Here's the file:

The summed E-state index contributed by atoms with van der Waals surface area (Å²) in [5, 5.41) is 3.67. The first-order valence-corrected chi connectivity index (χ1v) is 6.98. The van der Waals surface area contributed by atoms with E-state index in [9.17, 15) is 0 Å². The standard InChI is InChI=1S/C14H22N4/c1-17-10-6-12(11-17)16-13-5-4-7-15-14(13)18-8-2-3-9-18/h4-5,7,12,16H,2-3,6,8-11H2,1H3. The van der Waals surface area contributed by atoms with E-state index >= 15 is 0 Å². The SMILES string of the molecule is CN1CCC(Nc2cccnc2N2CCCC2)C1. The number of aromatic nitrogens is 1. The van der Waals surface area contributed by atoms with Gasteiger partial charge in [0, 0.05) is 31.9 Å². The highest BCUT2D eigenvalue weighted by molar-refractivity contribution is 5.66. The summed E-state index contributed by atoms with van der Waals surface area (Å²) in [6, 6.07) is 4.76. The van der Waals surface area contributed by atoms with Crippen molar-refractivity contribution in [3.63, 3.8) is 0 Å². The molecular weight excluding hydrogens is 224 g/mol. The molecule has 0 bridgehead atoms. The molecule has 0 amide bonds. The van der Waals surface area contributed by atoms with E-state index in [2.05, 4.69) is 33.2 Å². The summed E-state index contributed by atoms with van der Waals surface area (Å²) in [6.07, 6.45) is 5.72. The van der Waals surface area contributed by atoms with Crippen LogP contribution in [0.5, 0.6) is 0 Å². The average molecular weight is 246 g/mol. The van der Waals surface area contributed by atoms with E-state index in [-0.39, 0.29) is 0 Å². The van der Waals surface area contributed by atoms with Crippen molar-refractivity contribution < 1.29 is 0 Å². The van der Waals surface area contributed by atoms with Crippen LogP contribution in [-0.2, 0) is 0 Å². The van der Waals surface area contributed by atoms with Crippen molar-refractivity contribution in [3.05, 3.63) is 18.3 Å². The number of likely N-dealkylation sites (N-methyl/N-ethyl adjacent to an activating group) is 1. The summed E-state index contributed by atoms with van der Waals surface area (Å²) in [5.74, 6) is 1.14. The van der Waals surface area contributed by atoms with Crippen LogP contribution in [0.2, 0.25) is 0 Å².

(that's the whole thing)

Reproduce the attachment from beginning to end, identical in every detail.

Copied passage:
The summed E-state index contributed by atoms with van der Waals surface area (Å²) in [5, 5.41) is 3.67. The first-order valence-corrected chi connectivity index (χ1v) is 6.98. The van der Waals surface area contributed by atoms with E-state index in [9.17, 15) is 0 Å². The standard InChI is InChI=1S/C14H22N4/c1-17-10-6-12(11-17)16-13-5-4-7-15-14(13)18-8-2-3-9-18/h4-5,7,12,16H,2-3,6,8-11H2,1H3. The van der Waals surface area contributed by atoms with E-state index >= 15 is 0 Å². The SMILES string of the molecule is CN1CCC(Nc2cccnc2N2CCCC2)C1. The number of aromatic nitrogens is 1. The van der Waals surface area contributed by atoms with Gasteiger partial charge in [0, 0.05) is 31.9 Å². The highest BCUT2D eigenvalue weighted by molar-refractivity contribution is 5.66. The summed E-state index contributed by atoms with van der Waals surface area (Å²) in [6, 6.07) is 4.76. The van der Waals surface area contributed by atoms with Crippen molar-refractivity contribution in [3.63, 3.8) is 0 Å². The molecular weight excluding hydrogens is 224 g/mol. The molecule has 0 bridgehead atoms. The molecule has 0 amide bonds. The van der Waals surface area contributed by atoms with E-state index in [2.05, 4.69) is 33.2 Å². The summed E-state index contributed by atoms with van der Waals surface area (Å²) in [6.07, 6.45) is 5.72. The van der Waals surface area contributed by atoms with Crippen LogP contribution in [0.5, 0.6) is 0 Å². The average molecular weight is 246 g/mol. The van der Waals surface area contributed by atoms with E-state index in [-0.39, 0.29) is 0 Å². The van der Waals surface area contributed by atoms with Crippen molar-refractivity contribution < 1.29 is 0 Å². The van der Waals surface area contributed by atoms with Crippen LogP contribution in [-0.2, 0) is 0 Å². The van der Waals surface area contributed by atoms with Crippen molar-refractivity contribution in [3.05, 3.63) is 18.3 Å². The number of likely N-dealkylation sites (N-methyl/N-ethyl adjacent to an activating group) is 1. The summed E-state index contributed by atoms with van der Waals surface area (Å²) in [5.74, 6) is 1.14. The van der Waals surface area contributed by atoms with Crippen LogP contribution in [0.2, 0.25) is 0 Å².